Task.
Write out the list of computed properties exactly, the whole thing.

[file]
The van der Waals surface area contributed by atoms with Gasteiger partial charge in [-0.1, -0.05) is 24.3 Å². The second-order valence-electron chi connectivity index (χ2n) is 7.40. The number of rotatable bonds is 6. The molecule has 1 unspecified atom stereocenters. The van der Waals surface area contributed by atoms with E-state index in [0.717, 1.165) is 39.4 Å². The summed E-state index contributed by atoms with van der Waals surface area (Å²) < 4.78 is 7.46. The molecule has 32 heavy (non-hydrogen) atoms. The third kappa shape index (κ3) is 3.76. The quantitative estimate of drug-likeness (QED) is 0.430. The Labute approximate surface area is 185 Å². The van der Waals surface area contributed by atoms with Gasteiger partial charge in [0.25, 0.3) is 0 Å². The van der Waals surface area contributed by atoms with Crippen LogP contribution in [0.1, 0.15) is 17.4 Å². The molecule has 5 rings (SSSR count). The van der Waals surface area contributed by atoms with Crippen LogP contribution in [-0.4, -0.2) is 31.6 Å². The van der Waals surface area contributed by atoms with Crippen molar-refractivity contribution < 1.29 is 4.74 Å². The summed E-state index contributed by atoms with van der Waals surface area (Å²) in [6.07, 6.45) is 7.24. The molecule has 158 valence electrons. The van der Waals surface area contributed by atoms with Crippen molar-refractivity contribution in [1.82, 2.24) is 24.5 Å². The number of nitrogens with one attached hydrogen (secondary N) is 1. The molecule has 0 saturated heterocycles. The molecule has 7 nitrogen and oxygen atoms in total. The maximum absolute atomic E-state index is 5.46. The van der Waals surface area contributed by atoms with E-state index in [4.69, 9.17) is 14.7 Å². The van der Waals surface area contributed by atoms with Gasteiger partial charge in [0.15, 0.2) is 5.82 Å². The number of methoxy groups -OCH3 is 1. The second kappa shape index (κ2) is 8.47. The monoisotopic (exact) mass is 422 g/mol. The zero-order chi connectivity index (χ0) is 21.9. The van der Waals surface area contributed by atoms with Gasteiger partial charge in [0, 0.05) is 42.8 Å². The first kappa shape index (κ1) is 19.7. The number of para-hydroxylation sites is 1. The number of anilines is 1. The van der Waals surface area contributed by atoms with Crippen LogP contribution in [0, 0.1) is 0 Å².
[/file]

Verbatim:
The van der Waals surface area contributed by atoms with Gasteiger partial charge in [-0.1, -0.05) is 24.3 Å². The second-order valence-electron chi connectivity index (χ2n) is 7.40. The number of rotatable bonds is 6. The molecule has 1 unspecified atom stereocenters. The van der Waals surface area contributed by atoms with E-state index in [0.717, 1.165) is 39.4 Å². The summed E-state index contributed by atoms with van der Waals surface area (Å²) < 4.78 is 7.46. The molecule has 32 heavy (non-hydrogen) atoms. The third kappa shape index (κ3) is 3.76. The quantitative estimate of drug-likeness (QED) is 0.430. The Labute approximate surface area is 185 Å². The van der Waals surface area contributed by atoms with Gasteiger partial charge in [0.25, 0.3) is 0 Å². The van der Waals surface area contributed by atoms with Crippen LogP contribution in [0.1, 0.15) is 17.4 Å². The molecule has 5 rings (SSSR count). The van der Waals surface area contributed by atoms with Crippen LogP contribution in [-0.4, -0.2) is 31.6 Å². The van der Waals surface area contributed by atoms with Crippen molar-refractivity contribution < 1.29 is 4.74 Å². The summed E-state index contributed by atoms with van der Waals surface area (Å²) in [6.07, 6.45) is 7.24. The molecule has 158 valence electrons. The van der Waals surface area contributed by atoms with Crippen molar-refractivity contribution in [1.82, 2.24) is 24.5 Å². The number of nitrogens with one attached hydrogen (secondary N) is 1. The molecule has 0 saturated heterocycles. The molecule has 7 nitrogen and oxygen atoms in total. The maximum absolute atomic E-state index is 5.46. The van der Waals surface area contributed by atoms with E-state index in [4.69, 9.17) is 14.7 Å². The van der Waals surface area contributed by atoms with Gasteiger partial charge in [0.15, 0.2) is 5.82 Å². The number of methoxy groups -OCH3 is 1. The second kappa shape index (κ2) is 8.47. The monoisotopic (exact) mass is 422 g/mol. The zero-order chi connectivity index (χ0) is 21.9. The van der Waals surface area contributed by atoms with Gasteiger partial charge in [0, 0.05) is 42.8 Å². The first kappa shape index (κ1) is 19.7. The number of para-hydroxylation sites is 1. The number of anilines is 1. The van der Waals surface area contributed by atoms with Crippen LogP contribution in [0, 0.1) is 0 Å².